On art
An inside look at the decision-making process on how paintings are hung.

Insights on seeing an exhibition curated

An inside look at the decision-making process on how paintings are hung.

Text copyright Jenelle Latcham, not to be reproduced without permission.

We artists create our paintings, prepare them for presentation and sale - and then most of the time someone else chooses how they are displayed in an exhibition. What does this mean for your work?

Obviously the people curating the show want every piece to look its best. But compromise is often necessary in a mixed show.

Out of artistic curiosity I recently was privileged to observe a mixed show of over 120 paintings being curated for an exhibition in five rooms.

The first stage was to roughly allocate paintings to rooms, then the second stage was to decide exact placement on each wall from the paintings propped in that room.

Here are some things I learned.

Size matters. If you want the best spot in a room or a highly visible location, paint big.

It’s a no-brainer really. If a curator has to fit a lot of assorted shapes in a limited space, it makes sense to start by placing the biggest ones first - they may only fit in a limited number of places.

A large painting will also dominate a wall and impact on the whole room. So the large paintings were allocated not just to a room but also to the exact spot in the room straight away.

(A small powerful painting can also dominate and have impact, but it needs to have space around it. The Mona Lisa is a small painting displayed all by itself. Group shows often don’t have the luxury of extra wall space, and sometimes paintings are rejected during hanging due to running out of hanging space.)

In this particular exhibition there was also a highly visible open area, and the curator chose to hang large, bold paintings there.

Small paintings can always be fitted in somewhere and would logically be dealt with towards the end of the curating process. But in this instance there was a small room that was really only suitable for small paintings. There wasn’t enough room to step back and look at larger paintings. So the smallest paintings were hung in this one room, quite densely and up to three paintings high. Quieter small paintings were respectfully placed to look their best, but there was unavoidable competition for attention.

From there, a curator has many options of how to group paintings for each room, as you can discover from googling. The method I observed was just the method chosen in this instance, to group like subject matter together.

Several paintings had arrived with similar themes, for example, animals or seascapes. Most regular exhibitions experience this element of randomness, where some years there will be a lot of paintings of Venice or flowers for example. So paintings on a similar theme are displayed in the one room.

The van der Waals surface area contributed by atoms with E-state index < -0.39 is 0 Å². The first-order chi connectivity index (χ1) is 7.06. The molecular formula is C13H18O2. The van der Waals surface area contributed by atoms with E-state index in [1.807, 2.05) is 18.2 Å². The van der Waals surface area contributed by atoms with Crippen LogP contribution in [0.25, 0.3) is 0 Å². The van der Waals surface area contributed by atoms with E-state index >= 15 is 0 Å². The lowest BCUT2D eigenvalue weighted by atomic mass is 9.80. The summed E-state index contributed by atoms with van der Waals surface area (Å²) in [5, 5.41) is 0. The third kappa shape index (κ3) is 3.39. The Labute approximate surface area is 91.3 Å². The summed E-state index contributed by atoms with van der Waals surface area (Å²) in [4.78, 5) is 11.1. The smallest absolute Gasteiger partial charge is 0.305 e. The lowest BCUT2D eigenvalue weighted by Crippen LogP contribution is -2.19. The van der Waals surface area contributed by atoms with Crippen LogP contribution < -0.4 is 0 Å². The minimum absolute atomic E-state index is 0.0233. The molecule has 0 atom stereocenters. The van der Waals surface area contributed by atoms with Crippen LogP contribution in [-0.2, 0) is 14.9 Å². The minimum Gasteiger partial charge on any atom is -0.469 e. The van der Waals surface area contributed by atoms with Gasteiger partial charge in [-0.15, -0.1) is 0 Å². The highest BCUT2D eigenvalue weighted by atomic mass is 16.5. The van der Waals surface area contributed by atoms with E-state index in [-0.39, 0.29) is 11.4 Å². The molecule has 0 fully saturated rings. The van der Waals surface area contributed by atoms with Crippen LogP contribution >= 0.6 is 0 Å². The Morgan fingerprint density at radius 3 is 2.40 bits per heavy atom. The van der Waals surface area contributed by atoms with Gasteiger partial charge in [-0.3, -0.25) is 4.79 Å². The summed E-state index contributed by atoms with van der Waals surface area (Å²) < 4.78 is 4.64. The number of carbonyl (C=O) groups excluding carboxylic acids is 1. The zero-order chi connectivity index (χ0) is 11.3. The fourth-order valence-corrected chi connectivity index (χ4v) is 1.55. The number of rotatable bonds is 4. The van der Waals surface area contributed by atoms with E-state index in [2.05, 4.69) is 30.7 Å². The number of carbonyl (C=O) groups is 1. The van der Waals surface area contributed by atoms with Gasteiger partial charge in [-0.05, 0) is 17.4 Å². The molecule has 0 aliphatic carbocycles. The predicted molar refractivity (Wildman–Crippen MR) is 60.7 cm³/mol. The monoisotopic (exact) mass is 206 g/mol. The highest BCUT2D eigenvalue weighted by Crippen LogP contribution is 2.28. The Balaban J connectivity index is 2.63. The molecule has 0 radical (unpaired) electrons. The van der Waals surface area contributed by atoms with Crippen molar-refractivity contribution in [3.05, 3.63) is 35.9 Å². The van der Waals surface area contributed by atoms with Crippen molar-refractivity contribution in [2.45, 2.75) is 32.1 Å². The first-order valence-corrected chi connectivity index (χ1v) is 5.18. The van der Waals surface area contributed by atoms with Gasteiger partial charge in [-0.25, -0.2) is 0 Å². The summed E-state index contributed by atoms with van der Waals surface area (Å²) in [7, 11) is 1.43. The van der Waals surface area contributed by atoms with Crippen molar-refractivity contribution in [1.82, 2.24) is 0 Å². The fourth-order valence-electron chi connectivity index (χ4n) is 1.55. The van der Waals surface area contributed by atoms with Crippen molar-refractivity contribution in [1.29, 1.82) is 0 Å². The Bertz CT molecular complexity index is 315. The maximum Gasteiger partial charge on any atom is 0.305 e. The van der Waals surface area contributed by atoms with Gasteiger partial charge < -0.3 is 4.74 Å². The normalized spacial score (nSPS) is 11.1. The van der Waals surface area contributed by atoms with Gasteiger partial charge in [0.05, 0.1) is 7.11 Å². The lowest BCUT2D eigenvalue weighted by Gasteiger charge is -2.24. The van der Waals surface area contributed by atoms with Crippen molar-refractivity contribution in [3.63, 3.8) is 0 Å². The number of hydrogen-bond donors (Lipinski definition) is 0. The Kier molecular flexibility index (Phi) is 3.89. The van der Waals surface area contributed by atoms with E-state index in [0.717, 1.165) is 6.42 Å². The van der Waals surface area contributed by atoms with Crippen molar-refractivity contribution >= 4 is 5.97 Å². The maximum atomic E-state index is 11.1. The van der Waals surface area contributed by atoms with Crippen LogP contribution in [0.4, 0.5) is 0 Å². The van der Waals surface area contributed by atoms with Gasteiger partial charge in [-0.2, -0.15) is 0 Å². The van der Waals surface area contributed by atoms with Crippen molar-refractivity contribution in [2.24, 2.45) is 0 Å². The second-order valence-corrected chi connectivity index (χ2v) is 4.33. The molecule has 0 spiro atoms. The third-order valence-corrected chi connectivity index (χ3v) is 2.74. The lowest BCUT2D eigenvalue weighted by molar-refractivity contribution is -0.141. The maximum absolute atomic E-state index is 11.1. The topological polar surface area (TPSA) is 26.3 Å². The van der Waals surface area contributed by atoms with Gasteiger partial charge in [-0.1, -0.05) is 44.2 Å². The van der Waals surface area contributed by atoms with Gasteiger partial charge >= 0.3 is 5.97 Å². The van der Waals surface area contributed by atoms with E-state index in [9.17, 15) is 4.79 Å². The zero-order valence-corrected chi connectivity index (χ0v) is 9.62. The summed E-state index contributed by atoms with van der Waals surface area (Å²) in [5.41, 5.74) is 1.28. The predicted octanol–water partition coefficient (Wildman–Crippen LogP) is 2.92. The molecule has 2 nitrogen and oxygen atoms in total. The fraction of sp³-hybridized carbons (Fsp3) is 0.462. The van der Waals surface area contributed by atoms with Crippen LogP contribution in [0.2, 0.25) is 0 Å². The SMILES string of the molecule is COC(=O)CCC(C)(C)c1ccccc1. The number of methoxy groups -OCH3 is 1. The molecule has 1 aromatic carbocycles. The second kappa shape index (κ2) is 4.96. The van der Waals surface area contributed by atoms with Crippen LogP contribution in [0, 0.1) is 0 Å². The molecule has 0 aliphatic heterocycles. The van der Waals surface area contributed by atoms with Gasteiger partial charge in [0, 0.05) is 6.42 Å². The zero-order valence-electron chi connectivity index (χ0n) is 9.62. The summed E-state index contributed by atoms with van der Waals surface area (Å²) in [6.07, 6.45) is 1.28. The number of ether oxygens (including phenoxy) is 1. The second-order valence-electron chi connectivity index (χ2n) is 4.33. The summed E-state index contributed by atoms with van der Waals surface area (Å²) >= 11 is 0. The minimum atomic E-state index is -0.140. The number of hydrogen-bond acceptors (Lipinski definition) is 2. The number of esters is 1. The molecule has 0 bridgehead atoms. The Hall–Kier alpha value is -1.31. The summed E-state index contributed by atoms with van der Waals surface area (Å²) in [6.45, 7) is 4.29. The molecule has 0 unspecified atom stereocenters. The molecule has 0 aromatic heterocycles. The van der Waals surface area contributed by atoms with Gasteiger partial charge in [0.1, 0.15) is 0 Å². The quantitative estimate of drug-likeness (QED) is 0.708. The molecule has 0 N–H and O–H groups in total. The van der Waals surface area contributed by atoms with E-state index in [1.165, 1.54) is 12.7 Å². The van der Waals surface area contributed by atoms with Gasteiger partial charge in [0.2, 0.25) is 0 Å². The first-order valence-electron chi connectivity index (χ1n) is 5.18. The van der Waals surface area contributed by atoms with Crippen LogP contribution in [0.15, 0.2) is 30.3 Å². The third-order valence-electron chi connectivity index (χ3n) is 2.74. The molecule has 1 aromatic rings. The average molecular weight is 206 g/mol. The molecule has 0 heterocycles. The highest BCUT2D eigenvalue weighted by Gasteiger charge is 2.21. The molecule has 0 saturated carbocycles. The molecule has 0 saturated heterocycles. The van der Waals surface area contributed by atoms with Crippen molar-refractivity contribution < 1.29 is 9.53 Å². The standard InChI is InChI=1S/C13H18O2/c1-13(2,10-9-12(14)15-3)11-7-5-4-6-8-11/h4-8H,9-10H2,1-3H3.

This meant that a final room ended up with the odds and ends, whatever didn’t fit the themes that happened to emerge from the paintings submitted. So if your paintings are quite different from the usual, your work may end up in a grouping like this.

There were some surprises when it came to deciding on the final placement of every painting. In each room we started in the centre of each wall, placing the largest or strongest piece first, and then worked outwards.

As an artist I automatically assess any painting I see, using my own personal criteria. But here we were simply looking for what would look best next to the already-placed painting. Amazingly, often a lesser work would shine in the right location. It was a matter of how a similar or contrasting colour, shape or design in the second work made both works look good.

Of course towards the end a lot of juggling happens when the final painting in a room just doesn’t work and works have to be moved around between rooms. The curator has to carry a lot of images in their head for retrieval at this stage.

How do watercolour paintings hold up in a mixed show? I have read interviews with watercolour artists of quiet pieces saying that their work can struggle to project in a mixed show. Some of my paintings feature strong colours and designs that carry well against fairly bright work; and I have seen some of my quieter paintings take a bit of discovering in a wall of paintings. This can happen with any media but particularly when featuring watercolour’s more subtle traits.

Where it is permissible I often take a photo of the wall of mixed paintings around my work to analyse later how well or badly my painting projected. I don’t think there is an easy answer as you should paint what you want to paint. Perhaps the best solution is to exhibit with fellow watercolourists at times.

Seeing your own work curated as just another painting in a show is a valuable experience.

Perhaps the best you can do to help how your painting is curated is to include in your artistic process a reminder that you’d like your painting to have a strong presence, for wherever it ends up.

- June 2018

Text copyright Jenelle Latcham, not to be reproduced without permission.